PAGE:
The Chan Zuckerberg Biohub (CZ Biohub) announced awards of $13.7 million over three years for seven teams that include researchers from UC Berkeley, Stanford University and UC San Francisco.
The awards will fund the CZ Biohub Microbiome Initiative and the CZ Biohub Intercampus Research Awards, both of which are new programs.
“For the first time, these new awards bring together highly talented investigators from all three campuses to collaborate on promising new approaches to major biomedical problems,” said Joe DeRisi, PhD, professor of biochemistry and biophysics at UCSF and co-president of CZ Biohub. “By drawing on the strengths of all three institutions, we believe these teams will accomplish what is now beyond the reach of individual investigators.”
The CZ Biohub Microbiome Initiative, launched as a pilot program earlier this year, provides $4 million over three years for research on the community of microbes within the human body that influence many aspects of health, from nutrition and immune function to drug metabolism. The Microbiome Initiative brings together eight leading microbiome experts from all three campuses based on their highly complementary and synergistic research interests.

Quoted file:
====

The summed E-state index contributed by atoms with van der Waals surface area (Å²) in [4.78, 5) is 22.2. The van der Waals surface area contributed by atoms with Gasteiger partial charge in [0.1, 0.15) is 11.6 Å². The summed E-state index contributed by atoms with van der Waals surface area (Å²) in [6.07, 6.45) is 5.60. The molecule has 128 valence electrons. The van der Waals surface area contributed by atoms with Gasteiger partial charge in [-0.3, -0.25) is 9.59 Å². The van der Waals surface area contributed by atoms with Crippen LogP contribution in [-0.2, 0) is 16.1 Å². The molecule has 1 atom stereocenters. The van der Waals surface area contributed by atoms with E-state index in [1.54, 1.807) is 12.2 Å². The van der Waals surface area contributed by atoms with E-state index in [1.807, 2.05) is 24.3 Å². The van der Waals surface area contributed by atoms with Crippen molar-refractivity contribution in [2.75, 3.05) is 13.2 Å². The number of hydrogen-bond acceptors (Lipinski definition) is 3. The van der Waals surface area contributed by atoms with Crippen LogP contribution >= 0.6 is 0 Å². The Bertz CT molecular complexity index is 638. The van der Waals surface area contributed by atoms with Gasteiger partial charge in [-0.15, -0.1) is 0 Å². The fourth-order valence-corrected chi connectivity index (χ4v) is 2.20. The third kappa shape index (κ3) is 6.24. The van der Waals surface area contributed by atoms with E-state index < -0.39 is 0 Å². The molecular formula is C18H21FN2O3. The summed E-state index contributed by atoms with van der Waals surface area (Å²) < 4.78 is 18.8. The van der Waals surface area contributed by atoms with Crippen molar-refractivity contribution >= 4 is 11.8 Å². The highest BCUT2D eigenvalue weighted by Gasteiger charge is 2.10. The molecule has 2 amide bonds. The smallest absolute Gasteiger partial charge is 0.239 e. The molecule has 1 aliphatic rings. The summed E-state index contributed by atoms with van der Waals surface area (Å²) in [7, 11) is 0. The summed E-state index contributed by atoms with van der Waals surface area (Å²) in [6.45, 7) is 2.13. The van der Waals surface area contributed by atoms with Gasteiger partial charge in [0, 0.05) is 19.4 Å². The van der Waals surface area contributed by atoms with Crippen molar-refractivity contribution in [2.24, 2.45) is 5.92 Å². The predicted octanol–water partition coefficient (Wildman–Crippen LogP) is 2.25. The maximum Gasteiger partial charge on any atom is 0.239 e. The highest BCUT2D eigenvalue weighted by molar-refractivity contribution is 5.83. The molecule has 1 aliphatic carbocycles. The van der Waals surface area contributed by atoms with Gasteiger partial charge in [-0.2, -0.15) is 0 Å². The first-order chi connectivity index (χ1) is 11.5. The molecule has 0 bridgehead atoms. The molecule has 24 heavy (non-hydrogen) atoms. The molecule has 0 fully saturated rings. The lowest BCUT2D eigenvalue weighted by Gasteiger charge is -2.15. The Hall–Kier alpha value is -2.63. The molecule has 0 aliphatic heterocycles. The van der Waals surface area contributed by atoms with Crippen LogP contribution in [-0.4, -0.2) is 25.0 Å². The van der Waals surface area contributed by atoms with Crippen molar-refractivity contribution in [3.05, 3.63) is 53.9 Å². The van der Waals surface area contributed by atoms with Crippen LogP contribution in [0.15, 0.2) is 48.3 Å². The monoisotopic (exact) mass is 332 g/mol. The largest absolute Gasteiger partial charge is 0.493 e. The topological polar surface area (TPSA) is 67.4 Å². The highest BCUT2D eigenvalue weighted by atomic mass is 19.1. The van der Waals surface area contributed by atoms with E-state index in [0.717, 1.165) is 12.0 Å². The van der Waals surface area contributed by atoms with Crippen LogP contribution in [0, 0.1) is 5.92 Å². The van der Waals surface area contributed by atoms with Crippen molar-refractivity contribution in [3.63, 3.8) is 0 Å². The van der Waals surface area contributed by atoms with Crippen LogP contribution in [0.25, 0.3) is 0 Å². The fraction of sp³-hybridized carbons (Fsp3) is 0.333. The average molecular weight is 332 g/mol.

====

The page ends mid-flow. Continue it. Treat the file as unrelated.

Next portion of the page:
“With its unique model of multi-institutional collaboration, the Chan Zuckerberg Biohub has become a keystone of the Bay Area ecosystem of innovation,” said UCSF Chancellor Sam Hawgood, MBBS. “The new research awards program and the Microbiome Initiative further strengthen the scientific and technological bonds Biohub has already forged among UCSF, Stanford, and UC Berkeley. We look forward to working with our partner institutions on these exciting new projects to advance knowledge and human health.”
The CZ Biohub, launched in September 2016, is an independent nonprofit research organization formed as a collaboration among UCSF, UC Berkeley and Stanford University with the goal of inventing new tools to accelerate transformative advances in the life sciences.
“We launched the Biohub to bring together some of the brightest scientific minds in the Bay Area with world-class engineering teams, in order to help accelerate the pace of discovery and make faster progress in the fight against disease,” Priscilla Chan and Mark Zuckerberg, co-founders of the Chan Zuckerberg Initiative, said in a statement. “Just two years after its launch, it is incredible to see how the Biohub has helped spark promising new collaborations, tools, and research to enable and empower the entire scientific community.”